Mamata Banerjee just can’t seem to get over it. Not only did state election commissioner (SEC) Mira Pandey have her way in everything from ensuring that the rural polls are held this month to getting Central paramilitary to man the polling booths in spite of the Bengal chief minister’s objections, her government was also snubbed by the Supreme Court for trying to delay the elections further by pleading that the poll dates coincided with Ramzan. So stung is Mamata by this defeat, she has been lashing out at the SEC at every given opportunity. At a recent campaign rally for instance she apologized to the Muslim community for the inconvenience caused to them because of the Ramzan dates but pleaded helplessness, putting the blame on the SEC chief. Other TMC leaders too have been taking generous digs at the election commissioner from questioning her CPIM connections to wondering when her tenure ends. But unfortunately for the TMC, all these barbs are rather a waste of time because Mira Pandey is neither contesting the elections nor does she need public support to stay on in her position.
Now It's Didigiri
The first phase of the Panchayat Polls which were held in the three “Maoist-affected” districts of Bengal— Bankura, Purulia and West Midnapore— saw more than 80 per cent voter turnout. In fact, polling booths had to remain open till after 2 in the morning as voters kept turning up. While the ruling TMC claimed that this was an indication of the return of democracy to the state after 34 years of Left Dadagiri, reports of stray incidents of violence coming in from across the three districts indicates that the only difference between then and now is that now it’s Didigiri. A presiding officer at one of the polling booths— Dibyendu Mondal— was beaten up by goons allegedly belonging to the ruling party. Narrating the sequence of events he said, “A large of around twenty people came and declared ‘Ebar open voting hobey’ (‘Now there will be open ‘voting‘). When I asked what was ‘open’ voting. The goons told me that it meant unrestricted voting not requiring ids cards or other proof. When I told them that that was not going to happen they told me, ‘For 34 long years we were not allowed to vote, now it’s our turn’ and they beat me up.” Police and paramilitary reinforcements had to been sent to the booth which could not contain the attack with the two Bengal police guards it had earlier been assigned. In another incident a TMC candidate was video recorded magnanimously offering to and then casting the vote on behalf of a voter who allegedly landed up in an inebriated state and wasn’t sure what to do. Wondering what the brouhaha was all about and believing that he had done nothing wrong, he earnestly defended himself saying, “Since he was drunk I wanted to help him out.”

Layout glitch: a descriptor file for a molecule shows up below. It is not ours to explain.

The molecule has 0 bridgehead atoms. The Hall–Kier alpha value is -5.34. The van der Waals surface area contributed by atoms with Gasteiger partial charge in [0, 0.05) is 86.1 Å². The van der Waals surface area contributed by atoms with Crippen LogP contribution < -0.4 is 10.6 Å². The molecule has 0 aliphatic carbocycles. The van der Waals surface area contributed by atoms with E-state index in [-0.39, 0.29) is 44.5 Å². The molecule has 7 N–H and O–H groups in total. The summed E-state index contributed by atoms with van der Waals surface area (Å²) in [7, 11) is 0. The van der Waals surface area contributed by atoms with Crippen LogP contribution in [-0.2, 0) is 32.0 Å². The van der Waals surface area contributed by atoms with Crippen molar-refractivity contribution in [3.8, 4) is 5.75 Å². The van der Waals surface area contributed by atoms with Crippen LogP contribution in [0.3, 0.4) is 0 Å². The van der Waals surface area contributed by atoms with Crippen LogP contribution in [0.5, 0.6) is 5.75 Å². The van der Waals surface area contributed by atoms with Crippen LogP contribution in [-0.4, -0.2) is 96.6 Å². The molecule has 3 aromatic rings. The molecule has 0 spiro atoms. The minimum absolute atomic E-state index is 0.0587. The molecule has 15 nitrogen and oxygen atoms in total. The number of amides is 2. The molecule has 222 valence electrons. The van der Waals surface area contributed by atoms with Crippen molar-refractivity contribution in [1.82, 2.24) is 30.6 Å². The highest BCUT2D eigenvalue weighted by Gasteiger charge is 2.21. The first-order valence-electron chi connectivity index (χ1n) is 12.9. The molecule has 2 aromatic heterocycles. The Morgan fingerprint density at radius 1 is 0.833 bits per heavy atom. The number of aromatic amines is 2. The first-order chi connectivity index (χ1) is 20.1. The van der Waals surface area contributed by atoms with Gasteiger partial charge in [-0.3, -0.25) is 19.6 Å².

Last week a Barasat court strongly criticized state intelligence agency CID for filing a ridiculously incomplete chargesheet which named only one of the four men accused in the gangrape and murder of a college girl in Kamduni village. Ordering them to take more time and submit a more acceptable chargesheet the Barasat court told CID that it was shocked by the agency’s negligence on such a sensitive case and demanded to know whether they were acting on the behest of higher powers. One of the three men who had been let off the hook in the first chargesheet was alleged to have connections in the ruling party. The TMC has subsequently denied that any of the arrested goons have anything to do with them. This week the CID has submitted another report, where all four arrested have been charged with the crime.
After two raunchy flicks Charulata 2011 and Teen Kanya, both of which were miserably unaesthetic attempts at depicting women’s sexuality and empowerment, Agnideb Chatterjee has finally delivered a more sensitive film on the same theme. Mrs Sen which, as in all his movies, stars Rituparna Sengupta, and is about a woman’s discovery that her husband, who was killed in a road accident in Singapore, used to lead a double life. A devoted Bengali wife, Mrs Sen, whose world comprise her husband and his parents learns to deal with life as her world crashes around her with her traditional feminine values and beliefs torn apart by her discovery. Chatterjee, who has a penchant for exploring sexuality in Bengali films without the usual veneers of prudery had earlier failed to strike the right balance, crossing over as he did to the wrong side of tasteful depiction. But Mrs Sen— which too is not devoid of the bedroom scenes— achieves that balance making the lovemaking sequences appear not just entirely credible but essential to the script. While some directors have stories to tell where the narrative becomes most important, with Chatterjee it appears that he has his pet theme— women’s sexuality— and with every new movie he weaves a new story around it.
Written Behind Auto
Ma dekha dey…noito taka dey (Mother, either give darshan (manifest yourself) or at least give some cash!)